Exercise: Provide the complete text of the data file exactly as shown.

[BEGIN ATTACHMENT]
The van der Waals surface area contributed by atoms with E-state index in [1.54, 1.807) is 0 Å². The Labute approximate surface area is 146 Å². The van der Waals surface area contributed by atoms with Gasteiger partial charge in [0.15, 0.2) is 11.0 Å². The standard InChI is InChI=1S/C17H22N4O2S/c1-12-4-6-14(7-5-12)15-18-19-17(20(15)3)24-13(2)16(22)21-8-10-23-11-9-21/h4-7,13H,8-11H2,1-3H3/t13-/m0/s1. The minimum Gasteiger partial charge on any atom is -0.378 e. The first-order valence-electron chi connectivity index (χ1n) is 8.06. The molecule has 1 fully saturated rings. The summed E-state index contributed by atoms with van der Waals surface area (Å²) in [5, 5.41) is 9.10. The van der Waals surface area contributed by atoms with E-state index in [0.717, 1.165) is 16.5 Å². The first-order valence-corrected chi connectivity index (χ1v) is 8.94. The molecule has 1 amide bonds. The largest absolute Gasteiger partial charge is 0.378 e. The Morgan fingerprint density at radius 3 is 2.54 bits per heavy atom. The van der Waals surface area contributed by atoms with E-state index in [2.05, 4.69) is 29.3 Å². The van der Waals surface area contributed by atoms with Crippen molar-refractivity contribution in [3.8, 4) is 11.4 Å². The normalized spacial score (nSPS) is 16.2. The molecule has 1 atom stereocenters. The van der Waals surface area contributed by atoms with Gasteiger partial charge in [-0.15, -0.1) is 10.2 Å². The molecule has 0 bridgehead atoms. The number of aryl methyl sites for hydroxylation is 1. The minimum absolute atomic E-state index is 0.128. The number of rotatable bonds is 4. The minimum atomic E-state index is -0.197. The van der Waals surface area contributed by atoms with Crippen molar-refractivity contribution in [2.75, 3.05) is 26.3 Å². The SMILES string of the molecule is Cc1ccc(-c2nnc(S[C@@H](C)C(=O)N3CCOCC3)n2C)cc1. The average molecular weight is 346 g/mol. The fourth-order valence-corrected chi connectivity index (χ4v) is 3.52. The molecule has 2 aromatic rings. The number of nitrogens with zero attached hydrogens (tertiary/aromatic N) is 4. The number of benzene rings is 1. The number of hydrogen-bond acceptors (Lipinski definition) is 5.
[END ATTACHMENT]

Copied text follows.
The van der Waals surface area contributed by atoms with E-state index in [1.54, 1.807) is 0 Å². The Labute approximate surface area is 146 Å². The van der Waals surface area contributed by atoms with Gasteiger partial charge in [0.15, 0.2) is 11.0 Å². The standard InChI is InChI=1S/C17H22N4O2S/c1-12-4-6-14(7-5-12)15-18-19-17(20(15)3)24-13(2)16(22)21-8-10-23-11-9-21/h4-7,13H,8-11H2,1-3H3/t13-/m0/s1. The minimum Gasteiger partial charge on any atom is -0.378 e. The first-order valence-electron chi connectivity index (χ1n) is 8.06. The molecule has 1 fully saturated rings. The summed E-state index contributed by atoms with van der Waals surface area (Å²) in [5, 5.41) is 9.10. The van der Waals surface area contributed by atoms with E-state index in [0.717, 1.165) is 16.5 Å². The first-order valence-corrected chi connectivity index (χ1v) is 8.94. The molecule has 1 amide bonds. The largest absolute Gasteiger partial charge is 0.378 e. The Morgan fingerprint density at radius 3 is 2.54 bits per heavy atom. The van der Waals surface area contributed by atoms with E-state index in [2.05, 4.69) is 29.3 Å². The van der Waals surface area contributed by atoms with Crippen molar-refractivity contribution in [3.8, 4) is 11.4 Å². The normalized spacial score (nSPS) is 16.2. The molecule has 1 atom stereocenters. The van der Waals surface area contributed by atoms with Gasteiger partial charge in [-0.15, -0.1) is 10.2 Å². The molecule has 0 bridgehead atoms. The number of aryl methyl sites for hydroxylation is 1. The minimum absolute atomic E-state index is 0.128. The number of rotatable bonds is 4. The minimum atomic E-state index is -0.197. The van der Waals surface area contributed by atoms with Crippen molar-refractivity contribution in [2.75, 3.05) is 26.3 Å². The SMILES string of the molecule is Cc1ccc(-c2nnc(S[C@@H](C)C(=O)N3CCOCC3)n2C)cc1. The average molecular weight is 346 g/mol. The fourth-order valence-corrected chi connectivity index (χ4v) is 3.52. The molecule has 2 aromatic rings. The number of nitrogens with zero attached hydrogens (tertiary/aromatic N) is 4. The number of benzene rings is 1. The number of hydrogen-bond acceptors (Lipinski definition) is 5.